I (Dr. Marsac) have seen professionally how even kids without serious medical conditions can develop fears about getting shots (hello, COVID vaccines!), bloodwork, or even just going to the doctor. I’ve had the opportunity to walk with families on their journeys through medical conditions such as cancer, pain disorders, injuries, surgeries, Crohn’s disease, and many others.

These experiences brought us together to write, Afraid of the Doctor: Every Parent’s Guide to Preventing and Managing Medical Trauma. This book is a guide for parents on how to manage the emotional impact that healthcare can have not only on children but on their whole family.

Our goal for Afraid of the Doctor is to provide parents with applicable strategies to help their child navigate medical care and to start a conversation about how medical conditions and healthcare need to include mental health as part of children’s overall well-being. A 2016 review by Julia Price, a research scientist and pediatric psychologist, and her colleagues suggested that 30% of children with illnesses or injuries and 30% of their parents develop significant medical trauma reactions. This affects millions of children and families every year. If you are experiencing medical trauma reactions, you are not alone. Your child is not alone. And help is out there.

We wanted parents to be able to connect with examples of how to use the strategies and to identify with the book, so we follow the stories of four families and share examples of the content and strategies through their journeys. Each story is based on a combination of our own experiences and those of people we’ve met.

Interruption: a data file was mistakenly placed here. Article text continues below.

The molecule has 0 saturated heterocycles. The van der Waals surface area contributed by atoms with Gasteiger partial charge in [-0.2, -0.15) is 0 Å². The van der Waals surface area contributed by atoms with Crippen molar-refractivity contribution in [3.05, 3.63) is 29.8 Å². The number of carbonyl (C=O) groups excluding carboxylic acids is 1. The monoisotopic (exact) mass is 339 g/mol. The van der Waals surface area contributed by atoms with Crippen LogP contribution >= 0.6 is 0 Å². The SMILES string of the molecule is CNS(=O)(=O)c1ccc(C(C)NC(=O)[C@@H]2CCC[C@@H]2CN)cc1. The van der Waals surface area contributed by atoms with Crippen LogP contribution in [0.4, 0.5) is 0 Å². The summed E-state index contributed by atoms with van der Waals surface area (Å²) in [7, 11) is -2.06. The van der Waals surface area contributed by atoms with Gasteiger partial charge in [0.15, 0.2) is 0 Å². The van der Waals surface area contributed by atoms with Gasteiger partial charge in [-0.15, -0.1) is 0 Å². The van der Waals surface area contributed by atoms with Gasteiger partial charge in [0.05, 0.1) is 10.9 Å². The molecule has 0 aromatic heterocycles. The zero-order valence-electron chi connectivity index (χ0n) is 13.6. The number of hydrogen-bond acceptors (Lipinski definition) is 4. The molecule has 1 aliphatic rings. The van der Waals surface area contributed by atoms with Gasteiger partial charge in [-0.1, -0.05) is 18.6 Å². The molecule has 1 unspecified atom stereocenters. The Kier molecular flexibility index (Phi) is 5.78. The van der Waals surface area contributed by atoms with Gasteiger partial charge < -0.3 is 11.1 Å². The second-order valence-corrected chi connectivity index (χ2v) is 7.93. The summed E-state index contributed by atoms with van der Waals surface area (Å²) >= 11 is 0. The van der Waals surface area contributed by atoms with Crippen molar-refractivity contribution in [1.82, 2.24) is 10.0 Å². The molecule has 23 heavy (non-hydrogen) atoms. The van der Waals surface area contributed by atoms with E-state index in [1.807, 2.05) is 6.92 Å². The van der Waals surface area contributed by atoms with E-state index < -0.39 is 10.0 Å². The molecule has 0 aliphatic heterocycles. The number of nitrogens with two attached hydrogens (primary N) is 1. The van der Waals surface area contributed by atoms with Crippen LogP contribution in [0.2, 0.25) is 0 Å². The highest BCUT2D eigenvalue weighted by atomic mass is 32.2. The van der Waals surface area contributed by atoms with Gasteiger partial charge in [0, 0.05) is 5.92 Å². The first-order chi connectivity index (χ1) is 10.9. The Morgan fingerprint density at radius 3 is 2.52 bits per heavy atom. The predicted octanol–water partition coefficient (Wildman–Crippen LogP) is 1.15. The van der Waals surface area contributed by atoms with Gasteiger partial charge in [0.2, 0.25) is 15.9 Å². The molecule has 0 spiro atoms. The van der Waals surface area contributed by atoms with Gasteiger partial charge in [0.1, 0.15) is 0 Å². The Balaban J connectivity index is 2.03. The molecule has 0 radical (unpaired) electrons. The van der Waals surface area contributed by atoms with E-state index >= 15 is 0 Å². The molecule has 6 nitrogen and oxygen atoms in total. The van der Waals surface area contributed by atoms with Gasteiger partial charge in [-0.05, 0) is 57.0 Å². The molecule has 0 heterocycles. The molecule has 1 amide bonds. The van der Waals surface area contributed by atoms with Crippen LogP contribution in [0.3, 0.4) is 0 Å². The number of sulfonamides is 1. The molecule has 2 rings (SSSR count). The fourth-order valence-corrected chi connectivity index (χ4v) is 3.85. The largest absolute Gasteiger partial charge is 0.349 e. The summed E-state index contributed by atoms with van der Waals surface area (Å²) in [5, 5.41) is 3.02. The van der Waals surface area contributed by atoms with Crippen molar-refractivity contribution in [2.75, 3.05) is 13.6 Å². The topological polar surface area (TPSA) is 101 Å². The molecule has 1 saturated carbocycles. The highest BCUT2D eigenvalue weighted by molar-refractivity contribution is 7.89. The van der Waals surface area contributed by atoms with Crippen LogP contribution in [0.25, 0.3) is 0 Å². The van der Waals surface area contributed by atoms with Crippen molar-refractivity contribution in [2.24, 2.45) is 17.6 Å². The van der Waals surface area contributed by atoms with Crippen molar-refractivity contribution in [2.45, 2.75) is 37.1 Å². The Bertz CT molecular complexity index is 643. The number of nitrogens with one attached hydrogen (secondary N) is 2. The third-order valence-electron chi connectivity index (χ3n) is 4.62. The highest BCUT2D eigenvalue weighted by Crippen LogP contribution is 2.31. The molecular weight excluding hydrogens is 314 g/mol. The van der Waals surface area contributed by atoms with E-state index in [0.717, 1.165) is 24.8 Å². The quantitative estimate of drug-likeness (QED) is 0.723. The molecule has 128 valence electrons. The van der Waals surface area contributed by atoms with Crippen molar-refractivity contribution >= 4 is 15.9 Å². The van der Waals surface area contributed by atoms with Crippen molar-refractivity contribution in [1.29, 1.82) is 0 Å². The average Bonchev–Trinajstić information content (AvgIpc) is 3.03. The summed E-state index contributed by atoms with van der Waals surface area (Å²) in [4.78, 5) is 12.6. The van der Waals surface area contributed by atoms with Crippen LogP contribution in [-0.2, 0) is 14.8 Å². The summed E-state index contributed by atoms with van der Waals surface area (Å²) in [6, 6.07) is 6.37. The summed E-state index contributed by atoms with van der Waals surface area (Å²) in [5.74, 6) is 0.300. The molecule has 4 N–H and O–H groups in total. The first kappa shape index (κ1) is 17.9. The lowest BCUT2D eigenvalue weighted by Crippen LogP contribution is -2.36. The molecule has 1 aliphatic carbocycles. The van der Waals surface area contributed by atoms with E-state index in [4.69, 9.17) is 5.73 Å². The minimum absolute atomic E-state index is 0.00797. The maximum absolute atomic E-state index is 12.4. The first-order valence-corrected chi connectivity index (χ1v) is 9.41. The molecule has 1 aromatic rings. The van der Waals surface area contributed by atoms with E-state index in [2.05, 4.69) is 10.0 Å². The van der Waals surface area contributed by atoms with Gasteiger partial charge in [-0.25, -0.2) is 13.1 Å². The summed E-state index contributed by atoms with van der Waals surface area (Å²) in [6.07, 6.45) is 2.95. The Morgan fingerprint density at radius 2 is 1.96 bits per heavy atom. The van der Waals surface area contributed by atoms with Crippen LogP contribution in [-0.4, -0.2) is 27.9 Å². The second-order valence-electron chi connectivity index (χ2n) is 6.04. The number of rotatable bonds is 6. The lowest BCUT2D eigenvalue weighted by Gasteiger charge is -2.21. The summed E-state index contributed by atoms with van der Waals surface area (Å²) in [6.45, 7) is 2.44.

We share Cameron’s family’s story, which highlights the challenges of injury recovery, working with teenagers with health conditions, and the struggle that many parents face during their child’s health journey -- we see how medical conditions affect the whole family.

We also introduce Nia, an 8-year-old battling cancer, and her sister Sara; we follow Nia’s challenges taking medications and challenges cooperating with the medical team. We also show a bit of Sara’s journey as well, highlighting siblings’ experiences of a child’s medical condition.

The story of Jin is the journey of a 4-year-old, who is adopted, has some communication challenges, and is diagnosed with type 1 diabetes. Finally, we include the story of Daniel, his biological mother, and his grandparents (who take care of him). Daniel is diagnosed with Hunter syndrome, and we walk along his family’s journey as they learn new strategies to help him with his emotions and behaviors during his medical care. We hope that parents will be able to identify with a piece of one or more of these stories woven throughout the book.

While Afraid of the Doctor has many strategies to help parents navigate medical care for their family, if you are worried about your child’s or your own emotions or reactions, also reach out to your doctor for help. Your doctor can help you decide if your child or you might benefit from mental health services or additional resources or other types of support.